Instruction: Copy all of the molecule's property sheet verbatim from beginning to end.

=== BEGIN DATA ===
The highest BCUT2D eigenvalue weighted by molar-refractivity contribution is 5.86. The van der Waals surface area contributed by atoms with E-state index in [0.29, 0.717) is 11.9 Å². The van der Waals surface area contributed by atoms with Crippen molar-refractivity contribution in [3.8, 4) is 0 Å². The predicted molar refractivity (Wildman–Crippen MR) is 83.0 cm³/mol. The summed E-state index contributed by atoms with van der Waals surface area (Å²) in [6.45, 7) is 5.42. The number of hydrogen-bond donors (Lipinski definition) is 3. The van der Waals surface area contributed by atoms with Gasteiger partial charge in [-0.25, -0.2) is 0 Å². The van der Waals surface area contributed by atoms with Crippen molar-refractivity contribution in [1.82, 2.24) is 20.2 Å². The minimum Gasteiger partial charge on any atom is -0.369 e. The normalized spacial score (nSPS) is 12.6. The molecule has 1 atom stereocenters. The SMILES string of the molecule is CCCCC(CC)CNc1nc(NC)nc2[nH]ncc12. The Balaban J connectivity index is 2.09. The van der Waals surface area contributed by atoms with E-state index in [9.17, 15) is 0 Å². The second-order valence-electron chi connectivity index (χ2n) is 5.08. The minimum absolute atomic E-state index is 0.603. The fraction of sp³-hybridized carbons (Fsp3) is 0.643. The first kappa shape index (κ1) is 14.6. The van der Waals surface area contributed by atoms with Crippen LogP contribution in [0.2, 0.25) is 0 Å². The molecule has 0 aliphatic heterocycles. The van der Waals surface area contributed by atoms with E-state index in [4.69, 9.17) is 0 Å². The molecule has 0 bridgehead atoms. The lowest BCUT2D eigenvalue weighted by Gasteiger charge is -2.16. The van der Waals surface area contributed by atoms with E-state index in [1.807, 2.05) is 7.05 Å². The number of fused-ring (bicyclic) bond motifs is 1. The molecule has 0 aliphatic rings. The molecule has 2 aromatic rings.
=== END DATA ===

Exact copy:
The highest BCUT2D eigenvalue weighted by molar-refractivity contribution is 5.86. The van der Waals surface area contributed by atoms with E-state index in [0.29, 0.717) is 11.9 Å². The van der Waals surface area contributed by atoms with Crippen molar-refractivity contribution in [3.8, 4) is 0 Å². The predicted molar refractivity (Wildman–Crippen MR) is 83.0 cm³/mol. The summed E-state index contributed by atoms with van der Waals surface area (Å²) in [6.45, 7) is 5.42. The number of hydrogen-bond donors (Lipinski definition) is 3. The van der Waals surface area contributed by atoms with Gasteiger partial charge in [-0.25, -0.2) is 0 Å². The van der Waals surface area contributed by atoms with Crippen molar-refractivity contribution in [1.82, 2.24) is 20.2 Å². The minimum Gasteiger partial charge on any atom is -0.369 e. The normalized spacial score (nSPS) is 12.6. The molecule has 1 atom stereocenters. The SMILES string of the molecule is CCCCC(CC)CNc1nc(NC)nc2[nH]ncc12. The Balaban J connectivity index is 2.09. The van der Waals surface area contributed by atoms with E-state index in [9.17, 15) is 0 Å². The second-order valence-electron chi connectivity index (χ2n) is 5.08. The minimum absolute atomic E-state index is 0.603. The fraction of sp³-hybridized carbons (Fsp3) is 0.643. The first kappa shape index (κ1) is 14.6. The van der Waals surface area contributed by atoms with Crippen LogP contribution in [0.2, 0.25) is 0 Å². The molecule has 0 aliphatic heterocycles. The van der Waals surface area contributed by atoms with E-state index in [4.69, 9.17) is 0 Å². The molecule has 0 bridgehead atoms. The lowest BCUT2D eigenvalue weighted by Gasteiger charge is -2.16. The van der Waals surface area contributed by atoms with E-state index in [1.807, 2.05) is 7.05 Å². The number of fused-ring (bicyclic) bond motifs is 1. The molecule has 0 aliphatic rings. The molecule has 2 aromatic rings.